Shortly after the millennium, in March 2002, iceberg B-22A broke off the top of Thwaites Glacier in West Antarctica: the largest in the Amundsen Sea, originally 85 kilometers long and up to 64 kilometers wide. The giant didn’t get very far afterwards, because it got stuck on the ground around 100 kilometers in front of the tongue of ice, also known as “Doomsday Glacier”, and thus acted like a stabilizing barrier on the sea ice and shelf ice behind it. But that has obviously changed in recent months, as shown by satellite images presented by Simon Gascoin of the French CNRS in early January 2023.

This could now have consequences for the entire region: B-22A protected the thinner sea ice lying between itself and the ice shelf, which forms here every winter. And this in turn helped stabilize the ice shelf which ultimately slows down Thwaites Glacier and thus preserves its condition. Without the iceberg, the sea ice is likely to become more unstable due to increased exposure to storms and the sea. In a kind of chain reaction, the front of the ice shelf also threatens to become more brittle. Should it eventually disintegrate, Thwaites Glacier should flow faster into the Antarctic Ocean, contributing to more sea level rise.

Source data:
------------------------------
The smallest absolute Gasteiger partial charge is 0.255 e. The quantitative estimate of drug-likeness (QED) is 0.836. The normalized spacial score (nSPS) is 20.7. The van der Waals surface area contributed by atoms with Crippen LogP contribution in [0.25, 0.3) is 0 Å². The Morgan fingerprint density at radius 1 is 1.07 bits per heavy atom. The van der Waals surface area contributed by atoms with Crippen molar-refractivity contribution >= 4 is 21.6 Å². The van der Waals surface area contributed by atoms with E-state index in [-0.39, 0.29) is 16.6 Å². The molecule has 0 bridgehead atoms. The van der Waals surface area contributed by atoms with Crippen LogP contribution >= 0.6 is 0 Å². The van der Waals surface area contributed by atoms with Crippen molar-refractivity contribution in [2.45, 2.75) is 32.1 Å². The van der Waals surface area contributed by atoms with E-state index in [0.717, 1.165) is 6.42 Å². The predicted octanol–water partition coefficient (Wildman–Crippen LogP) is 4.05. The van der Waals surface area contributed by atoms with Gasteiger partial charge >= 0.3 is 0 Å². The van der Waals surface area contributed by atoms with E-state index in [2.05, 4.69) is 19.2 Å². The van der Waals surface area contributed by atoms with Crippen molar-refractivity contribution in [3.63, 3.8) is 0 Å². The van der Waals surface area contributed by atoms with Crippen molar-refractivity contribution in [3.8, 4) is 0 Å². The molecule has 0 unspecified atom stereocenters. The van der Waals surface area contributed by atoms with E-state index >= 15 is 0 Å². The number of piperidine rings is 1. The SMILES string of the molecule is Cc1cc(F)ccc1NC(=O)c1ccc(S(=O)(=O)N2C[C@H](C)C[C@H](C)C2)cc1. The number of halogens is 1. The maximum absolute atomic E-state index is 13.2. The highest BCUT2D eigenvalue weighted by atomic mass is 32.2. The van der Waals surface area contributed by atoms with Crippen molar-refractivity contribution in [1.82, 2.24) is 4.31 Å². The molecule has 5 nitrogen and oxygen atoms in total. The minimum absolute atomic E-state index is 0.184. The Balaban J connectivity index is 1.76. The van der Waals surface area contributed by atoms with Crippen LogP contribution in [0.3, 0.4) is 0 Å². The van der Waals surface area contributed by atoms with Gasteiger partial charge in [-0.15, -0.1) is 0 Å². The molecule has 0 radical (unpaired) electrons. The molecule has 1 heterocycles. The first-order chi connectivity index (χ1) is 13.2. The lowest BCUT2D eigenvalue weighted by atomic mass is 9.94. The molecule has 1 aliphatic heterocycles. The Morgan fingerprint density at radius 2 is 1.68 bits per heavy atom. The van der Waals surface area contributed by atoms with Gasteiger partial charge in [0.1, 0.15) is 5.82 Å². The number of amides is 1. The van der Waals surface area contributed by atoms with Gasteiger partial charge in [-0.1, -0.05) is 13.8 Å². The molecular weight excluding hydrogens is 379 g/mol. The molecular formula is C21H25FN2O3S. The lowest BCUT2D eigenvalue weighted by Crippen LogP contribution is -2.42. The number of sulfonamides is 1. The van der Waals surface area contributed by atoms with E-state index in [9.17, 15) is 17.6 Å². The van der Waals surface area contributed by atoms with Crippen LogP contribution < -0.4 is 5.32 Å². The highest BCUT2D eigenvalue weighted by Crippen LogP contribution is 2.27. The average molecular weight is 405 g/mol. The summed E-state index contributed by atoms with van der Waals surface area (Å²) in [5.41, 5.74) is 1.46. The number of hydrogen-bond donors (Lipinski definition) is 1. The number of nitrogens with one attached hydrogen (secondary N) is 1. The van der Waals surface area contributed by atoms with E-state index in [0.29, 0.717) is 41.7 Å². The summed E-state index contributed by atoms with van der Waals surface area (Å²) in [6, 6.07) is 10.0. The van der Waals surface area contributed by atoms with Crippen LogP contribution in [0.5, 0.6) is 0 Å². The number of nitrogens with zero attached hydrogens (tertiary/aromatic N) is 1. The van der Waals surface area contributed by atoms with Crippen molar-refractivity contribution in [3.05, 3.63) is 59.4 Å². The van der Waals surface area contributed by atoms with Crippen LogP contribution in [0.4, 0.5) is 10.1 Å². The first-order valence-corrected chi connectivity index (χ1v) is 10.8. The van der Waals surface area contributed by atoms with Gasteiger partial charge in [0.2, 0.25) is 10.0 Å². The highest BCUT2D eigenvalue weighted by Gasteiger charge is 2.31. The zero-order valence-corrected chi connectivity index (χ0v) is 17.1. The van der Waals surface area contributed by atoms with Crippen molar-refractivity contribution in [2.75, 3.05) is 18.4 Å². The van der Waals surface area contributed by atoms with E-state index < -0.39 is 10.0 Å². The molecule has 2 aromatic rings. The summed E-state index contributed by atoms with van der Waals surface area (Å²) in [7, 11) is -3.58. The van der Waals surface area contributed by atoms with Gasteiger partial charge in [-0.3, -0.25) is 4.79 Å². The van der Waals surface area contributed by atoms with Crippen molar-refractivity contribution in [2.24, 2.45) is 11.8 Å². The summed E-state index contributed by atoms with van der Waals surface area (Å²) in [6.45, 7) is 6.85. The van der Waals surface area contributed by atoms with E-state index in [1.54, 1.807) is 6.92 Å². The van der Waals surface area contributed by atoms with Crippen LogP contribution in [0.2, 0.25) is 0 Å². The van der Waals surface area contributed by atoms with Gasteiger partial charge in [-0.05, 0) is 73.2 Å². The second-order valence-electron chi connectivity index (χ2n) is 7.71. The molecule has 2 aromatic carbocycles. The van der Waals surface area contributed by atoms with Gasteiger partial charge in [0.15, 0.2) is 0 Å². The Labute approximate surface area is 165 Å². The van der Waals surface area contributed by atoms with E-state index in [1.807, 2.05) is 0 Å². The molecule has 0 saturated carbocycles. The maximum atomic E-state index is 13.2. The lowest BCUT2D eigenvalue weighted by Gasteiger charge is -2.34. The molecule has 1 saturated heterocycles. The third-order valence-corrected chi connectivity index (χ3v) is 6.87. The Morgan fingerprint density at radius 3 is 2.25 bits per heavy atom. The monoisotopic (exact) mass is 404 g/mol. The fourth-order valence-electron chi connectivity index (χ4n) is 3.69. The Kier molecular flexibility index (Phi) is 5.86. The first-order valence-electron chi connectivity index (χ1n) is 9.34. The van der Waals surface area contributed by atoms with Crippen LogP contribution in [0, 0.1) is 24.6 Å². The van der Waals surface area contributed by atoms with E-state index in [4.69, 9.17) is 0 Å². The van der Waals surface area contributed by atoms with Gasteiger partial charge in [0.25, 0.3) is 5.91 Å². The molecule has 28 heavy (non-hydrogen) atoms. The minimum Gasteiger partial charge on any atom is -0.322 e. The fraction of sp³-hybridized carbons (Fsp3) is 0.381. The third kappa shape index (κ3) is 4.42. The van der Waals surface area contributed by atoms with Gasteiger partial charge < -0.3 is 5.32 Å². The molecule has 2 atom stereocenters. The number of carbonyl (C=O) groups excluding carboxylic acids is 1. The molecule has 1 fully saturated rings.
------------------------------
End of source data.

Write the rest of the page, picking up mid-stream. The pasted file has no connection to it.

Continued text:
The ice shelf in front of the ice tongue has shrunk significantly in recent years. Currently, a ridge of mountains lying beneath the sea ensures that what is left is held off the mainland. However, recent studies show that the ice is melting from below because relatively warm seawater is penetrating fissures at the base of the ice shelf, reducing its stability. Many glaciologists therefore assume that the ice shelf could disintegrate in the next few years.

Since Thwaites Glacier itself is in a basin on land, seawater could then infiltrate beneath it and also melt from the base. In addition, its flow speed should then also increase and it should flow faster into the open sea. Many experts then assume a self-reinforcing mechanism that could ultimately lead to a large-scale collapse of the glacier. Since this holds back the West Antarctic ice sheet like a cork in a bottle, this would then also start to move.

The collapse of Thwaites would raise sea levels by 65 centimeters, and that of the West Antarctic Ice Sheet by more than 3 meters. It is of little consolation that this process is likely to drag on for several centuries.

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The original of this article “Thwaites Glacier causes concern – decay would have serious consequences” comes from